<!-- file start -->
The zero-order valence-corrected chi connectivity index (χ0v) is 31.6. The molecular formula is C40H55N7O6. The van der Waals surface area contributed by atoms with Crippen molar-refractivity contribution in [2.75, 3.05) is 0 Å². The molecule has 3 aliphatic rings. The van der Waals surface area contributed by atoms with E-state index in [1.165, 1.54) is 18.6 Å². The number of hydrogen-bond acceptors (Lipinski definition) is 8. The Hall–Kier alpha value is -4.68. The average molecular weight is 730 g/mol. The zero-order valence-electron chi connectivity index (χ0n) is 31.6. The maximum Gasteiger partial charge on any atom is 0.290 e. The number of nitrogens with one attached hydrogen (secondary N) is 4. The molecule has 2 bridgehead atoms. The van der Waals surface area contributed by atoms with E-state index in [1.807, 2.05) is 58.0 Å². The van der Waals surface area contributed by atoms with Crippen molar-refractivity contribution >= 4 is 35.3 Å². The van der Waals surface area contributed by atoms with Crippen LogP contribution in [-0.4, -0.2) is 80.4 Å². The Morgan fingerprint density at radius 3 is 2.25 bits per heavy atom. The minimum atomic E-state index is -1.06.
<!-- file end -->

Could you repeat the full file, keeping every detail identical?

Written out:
The zero-order valence-corrected chi connectivity index (χ0v) is 31.6. The molecular formula is C40H55N7O6. The van der Waals surface area contributed by atoms with Crippen molar-refractivity contribution in [2.75, 3.05) is 0 Å². The molecule has 3 aliphatic rings. The van der Waals surface area contributed by atoms with E-state index in [1.165, 1.54) is 18.6 Å². The number of hydrogen-bond acceptors (Lipinski definition) is 8. The Hall–Kier alpha value is -4.68. The average molecular weight is 730 g/mol. The zero-order valence-electron chi connectivity index (χ0n) is 31.6. The maximum Gasteiger partial charge on any atom is 0.290 e. The number of nitrogens with one attached hydrogen (secondary N) is 4. The molecule has 2 bridgehead atoms. The van der Waals surface area contributed by atoms with E-state index in [1.807, 2.05) is 58.0 Å². The van der Waals surface area contributed by atoms with Crippen molar-refractivity contribution >= 4 is 35.3 Å². The van der Waals surface area contributed by atoms with Crippen LogP contribution in [-0.4, -0.2) is 80.4 Å². The Morgan fingerprint density at radius 3 is 2.25 bits per heavy atom. The minimum atomic E-state index is -1.06.